The year was 1985. When the world was first introduced to Carnotaurus sastrei, the stock market went wild, the streets were flooded with panicked mobs, and the skies became saturated with an eerie purple tinge.
Alright, maybe that isn’t entirely true. The first big break for our brow-horned friend probably came in Crichton’s bestselling sequel to Jurassic Park, The Lost World, where Carnotaurus prowled the darkness with chameleonic camouflage (speculative, naturally). Of course, this scene never made it into the film, so the 2000 Disney film Dinosaur could be credited with launching the creature’s colossal career. Unfortunately, mainstream media is rarely a good reference for accurate reconstructions of prehistoric life. That’s where the Carnegie Collection comes in.
In 1997, the world’s premiere line of museum-authenticated replicas first unveiled the Carnotaurus. Like most other Carnegie figures at the time, it was crafted at 1:40 scale. This modest size, combined with the relatively crude manufacturing of the time, resulted in a somewhat stocky Carnotaurus figure – a chipper little dinosaur that was only too happy to be let out of some suburbanite’s backyard. Charming perhaps, but not quite conveying the ferocity necessary to be taken seriously among so many intimidating carnivores.
Many managerial and technological changes have occurred since that time, and the Carnegie Collection has always held its position as the premiere prehistoric collectible line. In 2011, an entirely new sculpt was released at a generous 1:30 scale. This could cause a little confusion among casual collectors, who will see this new Carnotaurus standing high among the true giants like Giganotosaurus and Tyrannosaurus (crafted in the more conventional 1:40 scale). From a strictly commercial standpoint however, a bigger replica makes sense. People love giant predatory dinosaurs, and Carnotaurus is gaining more renown each year.
For the paleontologically informed, the increased size of this Carnotaurus also has its perks. Aesthetic and anatomical details that might be obscured in a smaller scale replica become crystal clear. The tiny hands bear four separate fingers, and the body is lined with patterned bumps and scutes. This is particularly relevant for Carnotaurus, as it is one of the rare examples of a dinosaur for which skin impressions have been discovered. Sculptor Forest Rogers often crafts these animals on the lean side, which is particularly well-suited for the leggy abelisaur. Muscles bulge from the powerful legs, ensuring the beast was well-equipped for quick takedowns. More recent studies have also suggested that Carnotaurus was built to bite speedily with its jaws, reinforcing the idea of a Patagonian predator bent on running down prey and striking like lightning with its lengthy neck.
Much like the Cryolophosaurus and Spinosaurus of years gone by, the new Carnotaurus starts in a modest beige base color. Moving up the flanks, the warmer gold and orange continue to the dorsal side, where dark mottled patterns taper back down the body. The effect beckons to our primitive response to fire, crackling flames with plumes of ash and smoke. The patterns are actually reminiscent of those favored by Steve Riojas – his own designs for the Sideshow Carnotaurus seem a potential source of inspiration.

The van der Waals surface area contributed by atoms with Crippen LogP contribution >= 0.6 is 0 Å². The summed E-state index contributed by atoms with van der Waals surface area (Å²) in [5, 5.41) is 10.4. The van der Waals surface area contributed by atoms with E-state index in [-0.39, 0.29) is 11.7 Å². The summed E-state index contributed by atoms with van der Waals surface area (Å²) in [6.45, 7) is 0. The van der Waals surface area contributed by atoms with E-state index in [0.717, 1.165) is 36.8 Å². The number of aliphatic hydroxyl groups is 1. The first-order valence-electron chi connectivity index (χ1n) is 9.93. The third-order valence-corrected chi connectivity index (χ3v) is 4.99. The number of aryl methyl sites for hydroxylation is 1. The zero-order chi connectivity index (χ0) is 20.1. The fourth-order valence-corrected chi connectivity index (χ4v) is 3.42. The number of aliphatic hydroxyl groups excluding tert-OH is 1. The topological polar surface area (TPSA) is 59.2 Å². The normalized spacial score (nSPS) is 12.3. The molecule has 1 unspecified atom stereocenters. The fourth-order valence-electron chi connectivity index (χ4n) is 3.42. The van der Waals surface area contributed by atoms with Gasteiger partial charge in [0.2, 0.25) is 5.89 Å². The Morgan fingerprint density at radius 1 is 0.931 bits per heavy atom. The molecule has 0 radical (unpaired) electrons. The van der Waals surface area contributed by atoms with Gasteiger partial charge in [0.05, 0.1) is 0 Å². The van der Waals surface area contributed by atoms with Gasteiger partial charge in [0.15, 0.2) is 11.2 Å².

The head is naturally a major area of focus, and the replica appears to follow the contours of the Carnotaurus skull very closely. The signature horns are black-tipped, while the cheeks are spotted and look a bit like freckles. The eyes sparkle in gold, a classic trait of a Carnegie dinosaur. On the snout is a flush of red, yet it does not blend quite as softly as the meticulously painted prototype sculpture. The slightly rougher application of paint, combined with the copious amount of glistening red inside the mouth, actually lends the appearance of an animal that has recently fed from a carcass. It is doubtful this was an intentional effect – after all, children represent a huge proportion of the market for these collectibles. Even so, if you allow your imagination to take flight, this is a pretty cool idea for a mass-produced replica, one that I haven’t seen implemented in any other figure. Those who detest the idea, can simply go on pretending it’s some sort of pigment flush of sexual maturity. Interpretation is where the fun begins.
Like the 2009 Spinosaurus, the Carnotaurus does seem to have the “half-balance” trick. In other words, some models seem to stand their own two feet without a tail supporting it, but this can vary greatly depending on the individual model. Often an inclined surface or prop is necessary, and there’s no telling how long it can hold the pose, so the safest thing is to just use the tail for long-term display. The tails themselves actually differ wildly in between models, with some going straight down and others coiling around. This extra bit of variability among already hand-painted models truly makes each one unique; shopping for the one you want might feel a bit like shopping for produce. Awesome dinosaur produce, with teeth and horns instead of stems and leaves.
The high-contrast patterns really help to make the wonderfully sculpted 2011 Carnotaurus stand out among the other Carnegies. It is a perfect example of dedicated manufacturing, expert craftsmanship, and steadfast paleontological authenticity – certainly worthy of the Carnegie name. This is easily one of the most anticipated dinosaur figures of the year, and there can be little doubt it will dominate the shelf as it makes its way to a shop near you.
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